A young girl finds that all the books she chooses in the library have been previously checked out by the same boy. Later she meets a very infuriating fellow... could it be her "friend" from... See full summary »
Told in three interconnected segments, we follow a young man named Takaki through his life as cruel winters, cold technology, and finally, adult obligations and responsibility converge to test the delicate petals of love.
Each member of a family in Taipei asks hard questions about life's meaning as they live through everyday quandaries. NJ is morose: his brother owes him money, his mother is in a coma, his ... See full summary »
A young girl finds that all the books she chooses in the library have been previously checked out by the same boy. Later she meets a very infuriating fellow... could it be her "friend" from the library? The boy's grandfather has a violin sales and service shop. The boy wants to be a violin maker like his grandfather. Written by
Dana Anthony <firstname.lastname@example.org>
This marked the first use by Studio Ghibli of digital composition, meaning that elements of a scene were composed using a computer. In this case, it's the flying scene with Baron within Shizuku's story. The scene contains a lot of elements moving independently, including the small "planets" and Shizuku's characters. Although all these elements were animated by tradition means, they were combined using computer technology. See more »
(At 22:56 - 23:20) When Shizuku first follows Muta the cat into Mr.Nishi's antique shop. Just as Shizuku watches Muta enter the shop - we are shown a golden pig statue sitting on the ground being used as a door stop to hold the shop door open, you can see that it's head is angled so that it is pointed/looking to it's right (to the left from our perspective.) But in the next scene we see that the Pig's head is not angled to either side at all - and is instead shown looking straight ahead. See more »
Most action movies are pure fluff, relying on clichés, special effects, and bravado to win over the mostly male audiences that keep them in the pipeline. They are junk food. They provide the illusion of satisfying us but they are not nutritious or filling at all. But then there are those action movies which are so solid, well-written, well-acted, well-paced, and well-done that we don't even think of them as action movies. They are the action movie gourmet meals. Think of Lawrence of Arabia or even Full Metal Jacket. Movies like that are outside the traditional action realm, and tend to have much wider appeal. They are entertaining and smart.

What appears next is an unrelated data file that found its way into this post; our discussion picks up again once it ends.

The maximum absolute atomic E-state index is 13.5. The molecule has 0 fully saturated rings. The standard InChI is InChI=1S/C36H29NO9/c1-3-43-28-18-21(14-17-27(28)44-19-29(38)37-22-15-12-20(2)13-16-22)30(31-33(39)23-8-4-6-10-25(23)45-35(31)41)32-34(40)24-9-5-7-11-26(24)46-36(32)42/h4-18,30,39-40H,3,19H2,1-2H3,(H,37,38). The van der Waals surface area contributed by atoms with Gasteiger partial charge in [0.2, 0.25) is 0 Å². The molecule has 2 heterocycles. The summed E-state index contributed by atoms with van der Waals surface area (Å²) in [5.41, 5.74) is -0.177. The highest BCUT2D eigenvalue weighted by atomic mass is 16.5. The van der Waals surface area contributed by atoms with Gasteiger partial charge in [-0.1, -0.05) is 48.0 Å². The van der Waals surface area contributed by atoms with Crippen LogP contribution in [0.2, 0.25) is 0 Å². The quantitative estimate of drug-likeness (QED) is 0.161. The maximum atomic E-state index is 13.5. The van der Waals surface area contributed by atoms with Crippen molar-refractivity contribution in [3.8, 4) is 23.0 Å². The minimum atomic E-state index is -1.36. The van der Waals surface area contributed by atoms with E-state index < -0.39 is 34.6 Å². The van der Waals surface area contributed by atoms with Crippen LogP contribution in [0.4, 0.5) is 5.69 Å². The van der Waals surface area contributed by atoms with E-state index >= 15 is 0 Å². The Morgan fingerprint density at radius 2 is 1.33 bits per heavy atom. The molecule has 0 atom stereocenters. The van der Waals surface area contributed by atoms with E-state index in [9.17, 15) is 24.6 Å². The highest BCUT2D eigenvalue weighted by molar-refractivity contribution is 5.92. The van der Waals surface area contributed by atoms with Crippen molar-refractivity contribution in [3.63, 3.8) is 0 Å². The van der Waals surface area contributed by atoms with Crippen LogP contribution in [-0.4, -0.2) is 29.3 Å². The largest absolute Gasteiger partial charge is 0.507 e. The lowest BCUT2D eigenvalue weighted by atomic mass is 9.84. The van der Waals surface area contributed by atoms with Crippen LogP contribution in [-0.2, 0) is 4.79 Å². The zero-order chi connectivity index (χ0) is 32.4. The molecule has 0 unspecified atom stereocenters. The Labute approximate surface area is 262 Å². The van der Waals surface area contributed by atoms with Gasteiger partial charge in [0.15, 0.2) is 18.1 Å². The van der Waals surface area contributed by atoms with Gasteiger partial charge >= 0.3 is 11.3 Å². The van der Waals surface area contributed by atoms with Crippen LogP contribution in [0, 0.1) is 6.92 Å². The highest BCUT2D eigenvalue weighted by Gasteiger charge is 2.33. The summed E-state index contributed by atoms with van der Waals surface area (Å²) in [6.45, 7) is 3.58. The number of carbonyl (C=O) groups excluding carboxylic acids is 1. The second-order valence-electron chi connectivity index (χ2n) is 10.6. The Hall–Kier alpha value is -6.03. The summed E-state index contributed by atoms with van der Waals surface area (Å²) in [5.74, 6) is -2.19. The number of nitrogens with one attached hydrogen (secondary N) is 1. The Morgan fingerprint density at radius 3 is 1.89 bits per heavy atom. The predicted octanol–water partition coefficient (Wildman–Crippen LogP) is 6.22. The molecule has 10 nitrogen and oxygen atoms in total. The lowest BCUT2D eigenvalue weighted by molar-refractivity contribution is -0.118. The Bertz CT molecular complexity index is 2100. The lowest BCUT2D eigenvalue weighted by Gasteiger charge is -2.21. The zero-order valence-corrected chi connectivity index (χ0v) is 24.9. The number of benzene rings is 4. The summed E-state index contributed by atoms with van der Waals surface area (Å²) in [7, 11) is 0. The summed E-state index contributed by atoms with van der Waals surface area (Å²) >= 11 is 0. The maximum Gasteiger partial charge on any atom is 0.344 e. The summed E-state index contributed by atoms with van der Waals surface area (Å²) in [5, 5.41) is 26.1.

Likewise, the action movie's female counterpart, the romance movie, tends to be fluff, relying on overwrought acting and writing, schmaltzy music, and clichés. Even rarer than the "good" action movie is the good romance movie. A movie that realistically depicts love and interpersonal relationships without relying on any clichés or overwrought acting or writing. City Lights is one example of this, the works of Ernst Lubitsch are another. Think of his movie The Shop Around the Corner. It's a love story that works by depicting real "moments" (as critics like to call them). Instead of being a hammy soap opera, these movies work by touching us on a real level. You don't cringe watching these, you don't say to yourself "Who talks like that?" and you don't hear schmaltzy music all of the time to let you know what emotion you are supposed to be feeling.
I'm bringing all this up to make the point to any guy who is reading this that "Yes, there are good romance movies you will like." Whisper of the Heart is a movie like that, and BOY is it a good one. You've heard of the rare romance movie that both men and women like equally, this is one of them. Guys will like it because it isn't junk food. Comparing this movie to typical romance garbage like Up Close and Personal is like comparing a piece of filet mignon to a Slim Jim. People talk like real people, they have real problems that 14-year-olds have, and they relate to their family like real 14-year-olds do.
This movie should be easy to find on DVD and for once I do not hesitate to say "watch it dubbed." Miyazaki himself says that his movies should be seen in the language of the viewer, and not subtitled, so that you can devote your full attention to the image on the screen and not to reading subtitles (I make the exception for Princess Mononoke which IMO has a inferior dub). It was written by Miyazaki but directed by another very talented man who unfortunately died not long after making this, his only film. The influence of Miyazaki shows in this film, although the animation style is a little different, and the style of the backgrounds is *very* different. I do not know what process was used, but I'd say they based all of the backgrounds on real photographs. The lighting in them is so well that some of them could easily pass for photographs on an NTSC display unless you look at them long and closely. The pacing in this film is also very well-done. Too many directors hurry through pacing, they don't want there to be any silences because they don't know how to use silence. This director does.
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